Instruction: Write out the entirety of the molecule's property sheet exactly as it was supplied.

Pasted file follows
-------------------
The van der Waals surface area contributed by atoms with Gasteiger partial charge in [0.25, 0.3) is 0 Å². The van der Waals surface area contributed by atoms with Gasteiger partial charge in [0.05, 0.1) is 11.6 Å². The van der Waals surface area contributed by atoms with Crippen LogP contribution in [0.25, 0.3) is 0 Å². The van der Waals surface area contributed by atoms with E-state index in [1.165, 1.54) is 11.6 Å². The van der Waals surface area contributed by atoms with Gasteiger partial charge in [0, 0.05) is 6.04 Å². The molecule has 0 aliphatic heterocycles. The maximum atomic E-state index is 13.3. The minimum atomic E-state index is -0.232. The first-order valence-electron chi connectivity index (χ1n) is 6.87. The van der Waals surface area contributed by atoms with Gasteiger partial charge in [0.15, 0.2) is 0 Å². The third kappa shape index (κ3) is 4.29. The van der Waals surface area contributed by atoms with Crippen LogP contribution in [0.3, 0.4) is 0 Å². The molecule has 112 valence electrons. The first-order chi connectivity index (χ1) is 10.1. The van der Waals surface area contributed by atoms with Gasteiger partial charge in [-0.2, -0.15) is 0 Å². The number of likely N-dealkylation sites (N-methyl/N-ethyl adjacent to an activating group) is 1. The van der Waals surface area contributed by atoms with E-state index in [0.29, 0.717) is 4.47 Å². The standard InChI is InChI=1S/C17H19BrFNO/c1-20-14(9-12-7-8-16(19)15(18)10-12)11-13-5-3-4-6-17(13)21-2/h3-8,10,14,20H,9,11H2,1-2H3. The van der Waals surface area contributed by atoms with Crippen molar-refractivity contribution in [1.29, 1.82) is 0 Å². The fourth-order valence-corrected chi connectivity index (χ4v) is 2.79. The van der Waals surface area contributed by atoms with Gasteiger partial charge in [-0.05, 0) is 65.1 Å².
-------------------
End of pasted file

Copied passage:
The van der Waals surface area contributed by atoms with Gasteiger partial charge in [0.25, 0.3) is 0 Å². The van der Waals surface area contributed by atoms with Gasteiger partial charge in [0.05, 0.1) is 11.6 Å². The van der Waals surface area contributed by atoms with Crippen LogP contribution in [0.25, 0.3) is 0 Å². The van der Waals surface area contributed by atoms with E-state index in [1.165, 1.54) is 11.6 Å². The van der Waals surface area contributed by atoms with Gasteiger partial charge in [0, 0.05) is 6.04 Å². The molecule has 0 aliphatic heterocycles. The maximum atomic E-state index is 13.3. The minimum atomic E-state index is -0.232. The first-order valence-electron chi connectivity index (χ1n) is 6.87. The van der Waals surface area contributed by atoms with Gasteiger partial charge in [0.15, 0.2) is 0 Å². The third kappa shape index (κ3) is 4.29. The van der Waals surface area contributed by atoms with Crippen LogP contribution in [0.3, 0.4) is 0 Å². The molecule has 112 valence electrons. The first-order chi connectivity index (χ1) is 10.1. The van der Waals surface area contributed by atoms with Gasteiger partial charge in [-0.2, -0.15) is 0 Å². The number of likely N-dealkylation sites (N-methyl/N-ethyl adjacent to an activating group) is 1. The van der Waals surface area contributed by atoms with E-state index in [0.29, 0.717) is 4.47 Å². The standard InChI is InChI=1S/C17H19BrFNO/c1-20-14(9-12-7-8-16(19)15(18)10-12)11-13-5-3-4-6-17(13)21-2/h3-8,10,14,20H,9,11H2,1-2H3. The van der Waals surface area contributed by atoms with Crippen molar-refractivity contribution in [1.29, 1.82) is 0 Å². The fourth-order valence-corrected chi connectivity index (χ4v) is 2.79. The van der Waals surface area contributed by atoms with Gasteiger partial charge in [-0.05, 0) is 65.1 Å².